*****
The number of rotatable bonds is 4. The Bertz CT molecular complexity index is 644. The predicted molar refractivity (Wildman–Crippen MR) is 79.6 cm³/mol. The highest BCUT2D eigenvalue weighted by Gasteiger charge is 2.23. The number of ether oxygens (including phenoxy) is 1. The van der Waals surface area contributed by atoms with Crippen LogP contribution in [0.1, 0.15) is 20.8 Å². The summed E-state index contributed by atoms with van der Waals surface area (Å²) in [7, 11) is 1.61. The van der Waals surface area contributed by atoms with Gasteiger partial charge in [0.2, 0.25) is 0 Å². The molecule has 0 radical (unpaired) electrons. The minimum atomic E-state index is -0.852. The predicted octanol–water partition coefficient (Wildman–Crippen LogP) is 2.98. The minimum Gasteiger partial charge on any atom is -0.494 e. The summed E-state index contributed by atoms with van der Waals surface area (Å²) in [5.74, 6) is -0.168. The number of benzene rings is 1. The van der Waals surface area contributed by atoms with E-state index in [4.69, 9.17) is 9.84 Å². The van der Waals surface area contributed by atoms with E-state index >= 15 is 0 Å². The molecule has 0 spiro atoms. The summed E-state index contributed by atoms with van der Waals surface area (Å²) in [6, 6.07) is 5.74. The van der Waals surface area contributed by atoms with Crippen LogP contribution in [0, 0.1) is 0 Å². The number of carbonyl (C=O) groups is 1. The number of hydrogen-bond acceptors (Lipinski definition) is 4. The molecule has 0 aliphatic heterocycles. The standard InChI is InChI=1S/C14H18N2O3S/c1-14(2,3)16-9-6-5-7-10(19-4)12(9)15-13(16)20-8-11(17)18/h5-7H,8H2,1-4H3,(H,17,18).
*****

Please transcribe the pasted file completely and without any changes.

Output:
The number of rotatable bonds is 4. The Bertz CT molecular complexity index is 644. The predicted molar refractivity (Wildman–Crippen MR) is 79.6 cm³/mol. The highest BCUT2D eigenvalue weighted by Gasteiger charge is 2.23. The number of ether oxygens (including phenoxy) is 1. The van der Waals surface area contributed by atoms with Crippen LogP contribution in [0.1, 0.15) is 20.8 Å². The summed E-state index contributed by atoms with van der Waals surface area (Å²) in [7, 11) is 1.61. The van der Waals surface area contributed by atoms with Gasteiger partial charge in [0.2, 0.25) is 0 Å². The molecule has 0 radical (unpaired) electrons. The minimum atomic E-state index is -0.852. The predicted octanol–water partition coefficient (Wildman–Crippen LogP) is 2.98. The minimum Gasteiger partial charge on any atom is -0.494 e. The summed E-state index contributed by atoms with van der Waals surface area (Å²) in [5.74, 6) is -0.168. The number of benzene rings is 1. The van der Waals surface area contributed by atoms with E-state index in [4.69, 9.17) is 9.84 Å². The van der Waals surface area contributed by atoms with E-state index >= 15 is 0 Å². The molecule has 0 spiro atoms. The summed E-state index contributed by atoms with van der Waals surface area (Å²) in [6, 6.07) is 5.74. The van der Waals surface area contributed by atoms with Crippen LogP contribution in [0, 0.1) is 0 Å². The number of carbonyl (C=O) groups is 1. The number of hydrogen-bond acceptors (Lipinski definition) is 4. The molecule has 0 aliphatic heterocycles. The standard InChI is InChI=1S/C14H18N2O3S/c1-14(2,3)16-9-6-5-7-10(19-4)12(9)15-13(16)20-8-11(17)18/h5-7H,8H2,1-4H3,(H,17,18).